Court provides guidance on covert medication and patients subject to deprivation of liberty

The recent case of AG v BMBC & Anor [2016] has considered the use of covert medication within a DOLs authorisation scenario.

AG challenged her DOL through a section 21A challenge. Upon review of her care it was clear that she was being covertly medicated in her home but this was not documented within her care plan. The District Judge considered the basis on which the medication was being provided and found the following:

  • There had not been proper consideration of the use of covert medication;
  • Provision of medication, covertly, had not been subject to reviews or safeguards as expected with a DOL;
  • When diazepam was administered covertly in February 2015, neither the Relevant Person's Representative (RPR) or statutory body had been informed so a standard authorisation could not be put in place;
  • The use of covert medication had not followed any policy, or appeared to have been given proper consideration, before a decision was made; and
  • When making a best interests decision, neither the family, RPR or social worker appear to have been involved.

District Judge Bellamy considered the case highlighted that “medication without consent and covert medication are aspects of continuous supervision and control that are relevant to the existence of a DOL.” When considering such action, the decision must be proportionate and in the individual’s best interests.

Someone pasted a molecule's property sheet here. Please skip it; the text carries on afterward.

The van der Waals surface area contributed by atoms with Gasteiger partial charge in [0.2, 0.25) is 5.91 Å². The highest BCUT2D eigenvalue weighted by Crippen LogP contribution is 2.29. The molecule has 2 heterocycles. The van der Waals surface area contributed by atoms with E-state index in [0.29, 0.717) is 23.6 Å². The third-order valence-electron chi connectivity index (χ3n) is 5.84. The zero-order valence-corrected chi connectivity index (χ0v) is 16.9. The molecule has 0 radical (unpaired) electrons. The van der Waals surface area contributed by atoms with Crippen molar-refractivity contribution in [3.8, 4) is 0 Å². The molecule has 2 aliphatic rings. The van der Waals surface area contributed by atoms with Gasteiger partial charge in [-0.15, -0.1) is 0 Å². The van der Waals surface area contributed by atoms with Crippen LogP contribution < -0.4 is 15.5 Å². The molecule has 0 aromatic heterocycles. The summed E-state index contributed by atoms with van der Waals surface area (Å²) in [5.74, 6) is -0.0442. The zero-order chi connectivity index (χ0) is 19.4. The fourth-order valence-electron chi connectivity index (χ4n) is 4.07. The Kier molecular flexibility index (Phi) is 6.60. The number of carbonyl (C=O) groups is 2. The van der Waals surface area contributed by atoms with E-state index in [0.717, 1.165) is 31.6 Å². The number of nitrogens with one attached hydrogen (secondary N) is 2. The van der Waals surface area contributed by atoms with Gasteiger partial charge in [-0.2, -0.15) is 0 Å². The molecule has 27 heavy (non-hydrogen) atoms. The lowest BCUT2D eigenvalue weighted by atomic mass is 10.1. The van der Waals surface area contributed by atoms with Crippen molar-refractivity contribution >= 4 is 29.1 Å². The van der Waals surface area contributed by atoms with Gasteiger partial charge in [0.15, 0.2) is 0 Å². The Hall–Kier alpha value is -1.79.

DJ Bellamy made clear that “the use of medication without consent or covertly, whether for physical health or for mental health, must always call for close scrutiny.” To assist going forward, DJ Bellamy provided the following guidance at paragraph 43:

  • Where there is a policy in place, there must be full consultation with the professionals and family involved in P’s care;
  • The treatment must be identified within the assessment and authorisation;
  • If a standard authorisation is to be longer than six months, the team must ensure there are regular reviews of the care and support plan;
  • An RPR, if appointed, should be fully involved in discussions and reviews around the use of covert medication, in order to consider the necessity of an application;
  • Where medication is covertly provided, any change in medication should trigger a review; and
  • This can be managed through the use of conditions within the standard authorisation.

While the use of covert medication is not new within the mental health and mental capacity settings, this case has set out helpful guidelines for those being cared for in the community, rather than within a hospital or residential setting.

If you would like any advice around the use of covert medication or DOLs in general, please do get in touch.

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